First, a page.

The plaintiffs seek relief under the IDEA. Compl. ¶¶ 46-49. Specifically, they claim that by excluding cochlear implant mapping from the definition of "related services" provided under IDEA, the defendants "enacted regulations that were not necessary to ensure compliance with the statute, that violated and contradicted provisions of IDEA, and that substantively lessened the protections provided to children with disabilities" in violation of 20 U.S.C. § 1406(a), (b)(1) and (b)(2).*fn2 Id. ¶ 49. The defendants move to dismiss the IDEA claim, asserting that the plaintiffs' failure to exhaust their administrative remedies bars their claim, Defs.' Mot. at 15 n.4; the only proper defendant to the claim is the state or local agency rather than the federal government, id. at 13; and the federal government is immune from suit under the IDEA, id. at 16-18.

1. Legal Standard for Rule 12(b)(6) Motion to Dismiss

A Rule 12(b)(6) motion to dismiss tests the legal sufficiency of a complaint. Browning v. Clinton, 292 F.3d 235, 242 (D.C. Cir. 2002). The complaint need only set forth a short and plain statement of the claim, giving the defendant fair notice of the claim and the grounds upon which it rests. Kingman Park Civic Ass'n v. Williams, 348 F.3d 1033, 1040(D.C. Cir. 2003) (citing FED. R. CIV. P. 8(a)(2) and Conley v. Gibson, 355 U.S. 41, 47 (1957)). "Such simplified notice pleading is made possible by the liberal opportunity for discovery and the other pre-trial procedures established by the Rules to disclose more precisely the basis of both claim and defense to define more narrowly the disputed facts and issues." Conley, 355 U.S. at 47-48 (internal quotation marks omitted). It is not necessary for the plaintiff to plead all elements of his prima facie case in the complaint, Swierkiewicz v. Sonoma N.A., 534 U.S. 506, 511-14 (2002), or "plead law or match facts to every element of a legal theory," Krieger v. Fadely, 211 F.3d 134, 136 (D.C. Cir. 2000) (internal quotation marks and citation omitted).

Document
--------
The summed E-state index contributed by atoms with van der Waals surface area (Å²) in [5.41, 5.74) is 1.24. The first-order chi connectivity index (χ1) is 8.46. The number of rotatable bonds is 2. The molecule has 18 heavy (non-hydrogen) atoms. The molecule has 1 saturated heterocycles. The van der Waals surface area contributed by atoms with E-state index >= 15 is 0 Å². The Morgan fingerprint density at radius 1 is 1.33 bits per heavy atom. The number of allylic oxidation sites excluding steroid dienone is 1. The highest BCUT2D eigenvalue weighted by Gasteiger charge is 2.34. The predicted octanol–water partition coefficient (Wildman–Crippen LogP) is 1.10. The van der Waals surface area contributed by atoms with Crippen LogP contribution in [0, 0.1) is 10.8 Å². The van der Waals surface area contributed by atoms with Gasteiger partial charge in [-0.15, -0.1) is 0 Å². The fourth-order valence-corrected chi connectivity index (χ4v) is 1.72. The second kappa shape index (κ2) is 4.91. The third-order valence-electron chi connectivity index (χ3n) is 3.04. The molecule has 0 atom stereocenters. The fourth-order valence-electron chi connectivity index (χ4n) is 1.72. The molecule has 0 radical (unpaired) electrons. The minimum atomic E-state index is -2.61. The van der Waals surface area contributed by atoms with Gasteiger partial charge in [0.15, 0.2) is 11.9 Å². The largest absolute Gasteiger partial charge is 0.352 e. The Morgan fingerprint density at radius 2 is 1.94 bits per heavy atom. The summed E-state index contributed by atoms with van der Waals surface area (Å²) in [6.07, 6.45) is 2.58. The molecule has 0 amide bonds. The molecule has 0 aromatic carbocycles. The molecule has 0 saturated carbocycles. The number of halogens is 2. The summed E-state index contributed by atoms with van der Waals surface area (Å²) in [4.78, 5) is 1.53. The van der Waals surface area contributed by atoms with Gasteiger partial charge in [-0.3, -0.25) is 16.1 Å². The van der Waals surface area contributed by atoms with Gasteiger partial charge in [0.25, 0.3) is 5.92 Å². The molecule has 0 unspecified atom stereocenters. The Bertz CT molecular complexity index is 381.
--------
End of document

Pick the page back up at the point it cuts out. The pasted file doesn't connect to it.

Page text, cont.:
Yet, the plaintiff must allege "any set of facts consistent with the allegations." Bell Atl. Corp. v. Twombly, 127 S.Ct. 1955, 1969 (2007) (abrogating the oft-quoted language from Conley, 355 U.S. at 45-56,instructing courts not to dismiss for failure to state a claim unless it appears beyond doubt that "no set of facts in support of his claim [] would entitle him to relief"); Aktieselskabet AF 21. November 2001 v. Fame Jeans, Inc., 525 F.3d 8, 16 n.4 (D.C. Cir. 2008) (affirming that "a complaint needs some information about the circumstances giving rise to the claims"). While these facts must "possess enough heft to 'sho[w] that the pleader is entitled to relief,'" a complaint "does not need detailed factual allegations." Twombly,127 S.Ct. at 1964, 1966. In resolving a Rule 12(b)(6) motion, the court must treat the complaint's factual allegations -- including mixed questions of law and fact -- as true and draw all reasonable inferences therefrom in the plaintiff's favor. Macharia v. United States, 334 F.3d 61, 64, 67 (D.C. Cir. 2003); Holy Land Found. for Relief & Dev. v. Ashcroft, 333 F.3d 156, 165 (D.C. Cir. 2003); Browning, 292 F.3d at 242. While many well-pleaded complaints are conclusory, the court need not accept as true inferences unsupported by facts set out in the complaint or legal conclusions cast as factual allegations. Warren v. District of Columbia, 353 F.3d 36, 40 (D.C. Cir. 2004); Browning, 292 F.3d at 242.

2. The Court Denies the Motion to Dismiss*fn3

a. The Exhaustion Requirement is Waived Because Exhaustion ...